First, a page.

Nancy Lynne Westfield, Ph.D.

Nancy Lynne Westfield, Ph.D. became Director of the Wabash Center in January of 2020. As a womanist scholar of Religious Education and artist, her work focuses upon issues of pedagogy, epistemologies of hope, and justice. She incorporates into her writing and teaching the cultural and spiritual values taught to her by her southern, Christian parents and grandparents. Nancy’s first book was a children’s book entitled All Quite Beautiful: Living in a Multicultural Society. Her book entitled Dear Sisters: A Womanist Practice of Hospitality was written for a scholarly as well as church audience. Her books written in collaboration include: Being Black/Teaching Black: Politics and Pedagogy in Religious Studies and Black Church Studies: An Introduction.

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Listen to Dr. Westfield read this blog in an audio format. My mother was deeply loved. She and my father came to live with me in 2008. Mom and Dad became known in the school community as they regularly attended chapel services, lectures and community dinners. Students who were my research ...

Listen to Dr. Westfield read this blog post in her "I'm Just Saying" audio blog series “Will somebody please Hold My Mule,” might sound like an urgent plea for animal restraint. Spoken in the African American vernacular tradition, it is a warning of a pending ecstatic release. But, here, context ...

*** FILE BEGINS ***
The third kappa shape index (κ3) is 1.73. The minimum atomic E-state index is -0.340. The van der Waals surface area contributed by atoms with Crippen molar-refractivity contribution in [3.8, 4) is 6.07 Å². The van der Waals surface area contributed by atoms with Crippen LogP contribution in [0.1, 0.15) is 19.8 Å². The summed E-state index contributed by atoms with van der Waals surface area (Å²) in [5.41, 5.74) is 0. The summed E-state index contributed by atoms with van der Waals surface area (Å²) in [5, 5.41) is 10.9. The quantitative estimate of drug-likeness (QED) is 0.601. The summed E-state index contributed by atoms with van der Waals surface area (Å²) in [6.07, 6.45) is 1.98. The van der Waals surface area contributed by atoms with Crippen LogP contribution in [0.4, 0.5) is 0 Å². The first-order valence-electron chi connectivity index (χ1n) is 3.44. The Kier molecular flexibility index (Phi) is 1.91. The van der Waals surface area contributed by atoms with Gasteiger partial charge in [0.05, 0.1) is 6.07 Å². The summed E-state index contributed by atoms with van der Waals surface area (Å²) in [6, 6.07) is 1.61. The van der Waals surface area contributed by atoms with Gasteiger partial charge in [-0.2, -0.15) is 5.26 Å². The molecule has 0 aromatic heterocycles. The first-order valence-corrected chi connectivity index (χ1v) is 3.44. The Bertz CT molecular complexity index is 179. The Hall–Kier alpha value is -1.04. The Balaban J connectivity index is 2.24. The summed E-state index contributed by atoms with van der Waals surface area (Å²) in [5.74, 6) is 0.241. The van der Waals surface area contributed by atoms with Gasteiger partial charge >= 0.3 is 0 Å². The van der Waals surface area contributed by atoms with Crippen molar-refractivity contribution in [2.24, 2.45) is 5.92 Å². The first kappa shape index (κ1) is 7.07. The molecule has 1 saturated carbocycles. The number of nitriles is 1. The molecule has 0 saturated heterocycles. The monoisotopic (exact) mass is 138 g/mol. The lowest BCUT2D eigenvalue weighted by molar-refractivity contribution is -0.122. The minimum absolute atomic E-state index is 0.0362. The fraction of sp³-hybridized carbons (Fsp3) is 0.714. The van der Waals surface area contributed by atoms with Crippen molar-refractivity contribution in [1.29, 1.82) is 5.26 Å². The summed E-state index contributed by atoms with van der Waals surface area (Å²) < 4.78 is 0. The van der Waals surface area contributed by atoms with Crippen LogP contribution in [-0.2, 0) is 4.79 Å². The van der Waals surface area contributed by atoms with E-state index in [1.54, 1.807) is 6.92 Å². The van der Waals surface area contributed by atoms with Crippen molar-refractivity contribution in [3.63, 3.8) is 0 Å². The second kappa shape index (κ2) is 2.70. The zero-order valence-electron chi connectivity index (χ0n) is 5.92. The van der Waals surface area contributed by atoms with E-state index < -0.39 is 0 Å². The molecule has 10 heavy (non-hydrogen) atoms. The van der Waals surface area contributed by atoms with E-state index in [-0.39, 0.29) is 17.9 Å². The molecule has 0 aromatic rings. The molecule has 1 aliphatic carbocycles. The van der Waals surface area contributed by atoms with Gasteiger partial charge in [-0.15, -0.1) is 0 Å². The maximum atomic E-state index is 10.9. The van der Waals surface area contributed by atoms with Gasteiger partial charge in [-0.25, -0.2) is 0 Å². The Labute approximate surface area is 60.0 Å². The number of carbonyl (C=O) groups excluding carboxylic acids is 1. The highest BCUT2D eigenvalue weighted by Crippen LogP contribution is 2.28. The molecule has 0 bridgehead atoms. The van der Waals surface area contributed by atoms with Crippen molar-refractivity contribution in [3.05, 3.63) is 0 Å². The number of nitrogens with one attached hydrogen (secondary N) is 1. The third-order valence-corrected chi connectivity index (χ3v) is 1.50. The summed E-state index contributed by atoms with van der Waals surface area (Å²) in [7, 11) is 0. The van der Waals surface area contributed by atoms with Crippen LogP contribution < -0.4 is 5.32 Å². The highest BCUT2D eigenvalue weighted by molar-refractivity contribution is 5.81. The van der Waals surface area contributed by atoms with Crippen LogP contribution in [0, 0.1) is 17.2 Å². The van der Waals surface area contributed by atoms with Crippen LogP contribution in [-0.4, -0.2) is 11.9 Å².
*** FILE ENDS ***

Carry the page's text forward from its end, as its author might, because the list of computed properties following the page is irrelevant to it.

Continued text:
Teachers are people who plan. We cross classroom thresholds with worn briefcases bulging with written lectures clearly forecasted in thick, detailed, syllabi. Entire curriculums are planned three, four, five years into the future. Course learning outcomes are carefully aligned with degree programs and degree programs are carefully align with budgets – ...

Throughout the spring and summer, from my porch, and in the comfort of my rocking chair, I had noticed bats feeding on insects under the street light. Then, on Sunday night, a bat came into my house. Sitting up in bed, reading on my iPad, I was enjoying an uneventful ...

In the early sixties, our three-generational family lived in a tight-knit African American community in north Philly. Van Pelt Street, just off of Diamond Street, was a long city block of home owners who knew each other, looked out for each other, and cared for all the families on the ...

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